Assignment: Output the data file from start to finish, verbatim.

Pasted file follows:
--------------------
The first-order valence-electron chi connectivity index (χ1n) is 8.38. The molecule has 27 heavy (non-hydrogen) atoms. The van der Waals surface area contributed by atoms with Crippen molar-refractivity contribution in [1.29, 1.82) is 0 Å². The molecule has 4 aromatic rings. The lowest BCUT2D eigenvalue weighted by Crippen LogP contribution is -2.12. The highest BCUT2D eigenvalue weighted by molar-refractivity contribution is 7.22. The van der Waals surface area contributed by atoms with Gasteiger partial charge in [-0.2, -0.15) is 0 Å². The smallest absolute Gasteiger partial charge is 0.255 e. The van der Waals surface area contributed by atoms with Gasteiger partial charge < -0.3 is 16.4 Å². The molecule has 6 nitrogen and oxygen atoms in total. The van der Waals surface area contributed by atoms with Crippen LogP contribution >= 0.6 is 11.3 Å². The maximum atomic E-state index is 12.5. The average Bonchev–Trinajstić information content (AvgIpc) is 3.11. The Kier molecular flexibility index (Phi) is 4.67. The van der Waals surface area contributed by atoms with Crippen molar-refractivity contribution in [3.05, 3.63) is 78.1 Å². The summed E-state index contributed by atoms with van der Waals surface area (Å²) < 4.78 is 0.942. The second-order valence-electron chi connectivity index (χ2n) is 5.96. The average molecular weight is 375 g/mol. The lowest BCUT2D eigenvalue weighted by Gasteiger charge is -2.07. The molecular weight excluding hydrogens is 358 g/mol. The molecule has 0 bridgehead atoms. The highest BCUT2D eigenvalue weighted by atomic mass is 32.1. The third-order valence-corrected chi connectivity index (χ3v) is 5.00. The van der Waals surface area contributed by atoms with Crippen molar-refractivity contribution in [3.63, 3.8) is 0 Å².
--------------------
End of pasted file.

The first-order valence-electron chi connectivity index (χ1n) is 8.38. The molecule has 27 heavy (non-hydrogen) atoms. The van der Waals surface area contributed by atoms with Crippen molar-refractivity contribution in [1.29, 1.82) is 0 Å². The molecule has 4 aromatic rings. The lowest BCUT2D eigenvalue weighted by Crippen LogP contribution is -2.12. The highest BCUT2D eigenvalue weighted by molar-refractivity contribution is 7.22. The van der Waals surface area contributed by atoms with Gasteiger partial charge in [-0.2, -0.15) is 0 Å². The smallest absolute Gasteiger partial charge is 0.255 e. The van der Waals surface area contributed by atoms with Gasteiger partial charge < -0.3 is 16.4 Å². The molecule has 6 nitrogen and oxygen atoms in total. The van der Waals surface area contributed by atoms with Crippen LogP contribution >= 0.6 is 11.3 Å². The maximum atomic E-state index is 12.5. The average Bonchev–Trinajstić information content (AvgIpc) is 3.11. The Kier molecular flexibility index (Phi) is 4.67. The van der Waals surface area contributed by atoms with Crippen molar-refractivity contribution in [3.05, 3.63) is 78.1 Å². The summed E-state index contributed by atoms with van der Waals surface area (Å²) < 4.78 is 0.942. The second-order valence-electron chi connectivity index (χ2n) is 5.96. The average molecular weight is 375 g/mol. The lowest BCUT2D eigenvalue weighted by Gasteiger charge is -2.07. The molecular weight excluding hydrogens is 358 g/mol. The molecule has 0 bridgehead atoms. The highest BCUT2D eigenvalue weighted by atomic mass is 32.1. The third-order valence-corrected chi connectivity index (χ3v) is 5.00. The van der Waals surface area contributed by atoms with Crippen molar-refractivity contribution in [3.63, 3.8) is 0 Å².